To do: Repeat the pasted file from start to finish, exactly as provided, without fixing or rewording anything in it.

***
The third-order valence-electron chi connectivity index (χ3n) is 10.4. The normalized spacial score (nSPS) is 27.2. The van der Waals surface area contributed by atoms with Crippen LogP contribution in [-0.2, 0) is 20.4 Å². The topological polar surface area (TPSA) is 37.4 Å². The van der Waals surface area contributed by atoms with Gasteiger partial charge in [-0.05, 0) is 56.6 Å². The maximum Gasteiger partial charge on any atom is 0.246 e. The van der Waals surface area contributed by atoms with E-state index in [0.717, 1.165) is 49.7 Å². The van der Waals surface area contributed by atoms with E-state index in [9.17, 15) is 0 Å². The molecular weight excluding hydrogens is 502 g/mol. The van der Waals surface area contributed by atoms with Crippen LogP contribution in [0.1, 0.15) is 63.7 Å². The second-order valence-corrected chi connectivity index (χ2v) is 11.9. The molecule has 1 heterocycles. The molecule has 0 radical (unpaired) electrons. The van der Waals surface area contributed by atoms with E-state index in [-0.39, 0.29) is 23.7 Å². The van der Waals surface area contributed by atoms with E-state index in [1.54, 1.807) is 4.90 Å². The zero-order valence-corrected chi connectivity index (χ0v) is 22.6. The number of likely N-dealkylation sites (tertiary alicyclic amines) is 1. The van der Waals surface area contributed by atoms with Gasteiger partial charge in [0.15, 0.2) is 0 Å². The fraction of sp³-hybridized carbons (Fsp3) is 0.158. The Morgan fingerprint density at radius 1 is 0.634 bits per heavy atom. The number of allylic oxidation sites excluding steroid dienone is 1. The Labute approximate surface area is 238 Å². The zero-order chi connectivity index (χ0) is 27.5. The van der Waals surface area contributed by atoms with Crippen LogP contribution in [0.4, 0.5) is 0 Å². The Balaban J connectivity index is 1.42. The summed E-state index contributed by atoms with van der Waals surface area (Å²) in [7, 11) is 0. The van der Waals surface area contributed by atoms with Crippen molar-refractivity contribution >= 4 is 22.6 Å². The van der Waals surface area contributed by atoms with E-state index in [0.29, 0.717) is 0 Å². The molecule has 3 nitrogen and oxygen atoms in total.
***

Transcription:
The third-order valence-electron chi connectivity index (χ3n) is 10.4. The normalized spacial score (nSPS) is 27.2. The van der Waals surface area contributed by atoms with Crippen LogP contribution in [-0.2, 0) is 20.4 Å². The topological polar surface area (TPSA) is 37.4 Å². The van der Waals surface area contributed by atoms with Gasteiger partial charge in [-0.05, 0) is 56.6 Å². The maximum Gasteiger partial charge on any atom is 0.246 e. The van der Waals surface area contributed by atoms with E-state index in [0.717, 1.165) is 49.7 Å². The van der Waals surface area contributed by atoms with E-state index in [9.17, 15) is 0 Å². The molecular weight excluding hydrogens is 502 g/mol. The van der Waals surface area contributed by atoms with Crippen LogP contribution in [0.1, 0.15) is 63.7 Å². The second-order valence-corrected chi connectivity index (χ2v) is 11.9. The molecule has 1 heterocycles. The molecule has 0 radical (unpaired) electrons. The van der Waals surface area contributed by atoms with E-state index in [-0.39, 0.29) is 23.7 Å². The van der Waals surface area contributed by atoms with E-state index in [1.54, 1.807) is 4.90 Å². The zero-order valence-corrected chi connectivity index (χ0v) is 22.6. The number of likely N-dealkylation sites (tertiary alicyclic amines) is 1. The van der Waals surface area contributed by atoms with Gasteiger partial charge in [0.15, 0.2) is 0 Å². The fraction of sp³-hybridized carbons (Fsp3) is 0.158. The Morgan fingerprint density at radius 1 is 0.634 bits per heavy atom. The number of allylic oxidation sites excluding steroid dienone is 1. The Labute approximate surface area is 238 Å². The zero-order chi connectivity index (χ0) is 27.5. The van der Waals surface area contributed by atoms with Crippen LogP contribution in [0.4, 0.5) is 0 Å². The Balaban J connectivity index is 1.42. The summed E-state index contributed by atoms with van der Waals surface area (Å²) in [7, 11) is 0. The van der Waals surface area contributed by atoms with Crippen molar-refractivity contribution >= 4 is 22.6 Å². The van der Waals surface area contributed by atoms with E-state index in [0.29, 0.717) is 0 Å². The molecule has 3 nitrogen and oxygen atoms in total.